Research shows that the type of cardio you do has a significant effect on your ability to gain strength and size through weightlifting.
What scientists found is the more a cardio exercise mimics the movement used in hypertrophy movements, like the squat or barbell row, for instance, the less it impairs strength and muscle growth.
In the study cited above, the subjects that bicycled in addition to the weightlifting program gained more strength and size than those that ran or walked, and they suspect this was because the cycling movement imitates the squat.
Keep in mind this is a minor point of optimization. If you can’t or don’t want to bike, row, or sprint, use whatever method of cardio you enjoy most–swimming, jump roping, stairmaster, and so forth. It’s not going to whittle your muscle away.
It’s also worth noting that you want to adjust your speed in your training more than the resistance settings offered by various machines. The goal of HIIT is to go fast and hard, not slow and hard.
I do my HIIT on a recumbent bike and do raise the resistance slightly for my high-intensity intervals, but only enough to give me something to pedal against.
How Long and Intense Your High-Intensity Intervals Should Be
As you now know, the total amount of minutes spent at Vmax is the key factor in determining the effectiveness of your HIIT workout.
Too little time at this almost-all-out level of exertion results in a “kinda-high-intensity” workout and too much can lead to exhaustion and overtraining. So let’s make sure you get both of these things right.
First, just to reiterate, the intensity target is Vmax, which is the speed where breathing becomes labored and you feel like you can’t bring in as much air as your body wants. It’s about 90% of your “all-out” effort.
Don’t build up to this effort when you launch into a high-intensity interval. Give it everything you’ve got right out of the gate. You should be breathing hard within 10 to 15 seconds.
In terms of duration of high-intensity intervals, 50 to 60% of Tmax is sufficient if your goal is losing fat and improving metabolic health.
In case you don’t remember, Tmax is the amount of time you can move at your Vmax speed.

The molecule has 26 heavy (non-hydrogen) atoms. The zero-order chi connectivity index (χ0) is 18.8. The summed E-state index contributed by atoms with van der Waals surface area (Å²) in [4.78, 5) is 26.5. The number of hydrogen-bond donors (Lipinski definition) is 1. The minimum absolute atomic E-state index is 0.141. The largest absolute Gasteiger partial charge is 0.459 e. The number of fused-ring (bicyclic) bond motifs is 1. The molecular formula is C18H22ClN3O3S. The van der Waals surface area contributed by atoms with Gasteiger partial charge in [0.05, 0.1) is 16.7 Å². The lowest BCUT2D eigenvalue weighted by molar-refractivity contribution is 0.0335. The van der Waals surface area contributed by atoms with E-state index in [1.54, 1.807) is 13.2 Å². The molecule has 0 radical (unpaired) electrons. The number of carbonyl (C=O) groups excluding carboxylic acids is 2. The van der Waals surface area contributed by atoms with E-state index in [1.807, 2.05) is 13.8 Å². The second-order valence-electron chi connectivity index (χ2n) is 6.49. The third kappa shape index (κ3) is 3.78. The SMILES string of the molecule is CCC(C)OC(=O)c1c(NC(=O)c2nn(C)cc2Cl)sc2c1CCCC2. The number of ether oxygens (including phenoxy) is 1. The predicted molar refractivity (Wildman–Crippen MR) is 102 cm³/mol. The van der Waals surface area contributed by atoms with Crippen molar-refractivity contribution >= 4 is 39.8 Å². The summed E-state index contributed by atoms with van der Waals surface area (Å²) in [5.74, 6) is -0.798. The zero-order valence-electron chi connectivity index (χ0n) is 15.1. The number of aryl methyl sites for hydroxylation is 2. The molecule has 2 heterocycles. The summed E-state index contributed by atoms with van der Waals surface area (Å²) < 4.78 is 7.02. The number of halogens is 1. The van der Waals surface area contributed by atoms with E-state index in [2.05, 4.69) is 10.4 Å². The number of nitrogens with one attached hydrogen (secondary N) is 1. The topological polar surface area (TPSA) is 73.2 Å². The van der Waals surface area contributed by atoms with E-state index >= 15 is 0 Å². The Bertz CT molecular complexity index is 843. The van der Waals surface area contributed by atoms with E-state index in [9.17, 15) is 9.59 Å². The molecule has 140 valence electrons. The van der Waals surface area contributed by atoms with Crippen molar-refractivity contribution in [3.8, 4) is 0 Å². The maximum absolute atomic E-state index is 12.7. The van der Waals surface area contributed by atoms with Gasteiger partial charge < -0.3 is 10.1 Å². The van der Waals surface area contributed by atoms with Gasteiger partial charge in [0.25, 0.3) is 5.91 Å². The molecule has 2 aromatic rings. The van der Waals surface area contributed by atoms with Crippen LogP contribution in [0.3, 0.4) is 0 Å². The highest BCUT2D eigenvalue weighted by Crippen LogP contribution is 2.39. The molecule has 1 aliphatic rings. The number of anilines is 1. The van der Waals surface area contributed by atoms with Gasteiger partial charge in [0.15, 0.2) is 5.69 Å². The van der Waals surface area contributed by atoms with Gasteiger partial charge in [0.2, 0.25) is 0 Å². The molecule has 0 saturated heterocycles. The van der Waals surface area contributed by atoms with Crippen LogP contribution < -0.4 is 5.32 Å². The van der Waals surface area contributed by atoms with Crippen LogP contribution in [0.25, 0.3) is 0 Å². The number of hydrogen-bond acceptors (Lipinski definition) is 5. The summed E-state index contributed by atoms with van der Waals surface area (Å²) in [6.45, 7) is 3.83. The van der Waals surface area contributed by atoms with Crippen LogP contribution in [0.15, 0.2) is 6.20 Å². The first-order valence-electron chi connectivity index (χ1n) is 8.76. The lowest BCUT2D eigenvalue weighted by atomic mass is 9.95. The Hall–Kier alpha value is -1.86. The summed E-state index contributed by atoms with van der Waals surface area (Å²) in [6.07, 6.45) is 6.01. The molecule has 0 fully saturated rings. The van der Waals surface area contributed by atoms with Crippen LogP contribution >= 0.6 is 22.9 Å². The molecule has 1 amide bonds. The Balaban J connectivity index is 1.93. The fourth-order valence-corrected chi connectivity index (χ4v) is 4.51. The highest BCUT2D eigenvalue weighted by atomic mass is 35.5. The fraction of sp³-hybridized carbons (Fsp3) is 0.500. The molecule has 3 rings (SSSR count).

So, for example, I find that I can bike at Vmax for about 3 minutes before having to stop (Tmax of 3 minutes). Therefore, my high-intensity intervals are 90 to 120 seconds long (yeah, it’s tough!).
For your intervals, you can either test your Vmax (all you need is a stopwatch) or if you’re new to HIIT, start with 1-minute high-intensity periods.
If your goal is also to improve your conditioning, then you will need to make your workouts progressively tougher.
The reason for this is as you get fitter, your Tmax is going to improve. And as it improves, the duration of your high-intensity intervals will need to increase if you want to continue increasing your cardiovascular capacity.
As you can imagine, these workouts can get pretty damn intense for experienced athletes. In three HIIT studies conducted with highly trained cyclists, high-intensity intervals were 5 minutes long (and improved their performance). In contrast, other research conducted with endurance athletes found that 2- and 1-minute intervals weren’t enough to improve performance.
How Long and Intense Your Low-Intensity Intervals Should Be
Start out with a 1:2 ratio between high- and low-intensity intervals. For example, 1 minute at high-intensity and 2 minutes at low.
As you get fitter, you can work toward a 1:1 ratio.
Your rest periods should also be active recovery, where you keep moving, not a standstill.
Studies have shown that active, not passive, recovery is advantageous for reaching Vmax during the high-intensity periods and eliciting the adaptive response to the exercise that we’re after.
How Long Should Your HIIT Workouts Be?
The great thing about HIIT is how much you get out of relatively small amounts of it. That said, it can be quite stressful on the body, which means you don’t want to overdo it.
Start your workouts with 2 to 3 minutes of low-intensity warm-up and then do 20 to 25 minutes of intervals followed by 2 to 3 minutes of warm-down and you’re done.
There’s just no need to do more than this in each workout.
How Frequently Should You Do HIIT Workouts?
This depends on your goals and what other types of exercise you’re doing.
I’ve found that 4 to 7 total hours of exercise per week is plenty for losing fat quickly and efficiently. Optimally you will combine resistance training and HIIT, which is best for both losing fat and preserving muscle.
When I’m cutting, I like to do 4 to 5 hours of weightlifting and 1.5 to 2 hours of HIIT per week. This allows me to get as lean as I’d like without burning out and suffering the consequences of overtraining.
Whether you want to lose fat or improve athletic performance or both, you want to include HIIT in your workout routine.
Follow the advice in this article and you’ll reap all its benefits and avoid its only drawback, which is the potential for overtraining due to the added stress it puts on the body.
What’s your take on high-intensity interval training? Have anything else to share? Let me know in the comments below!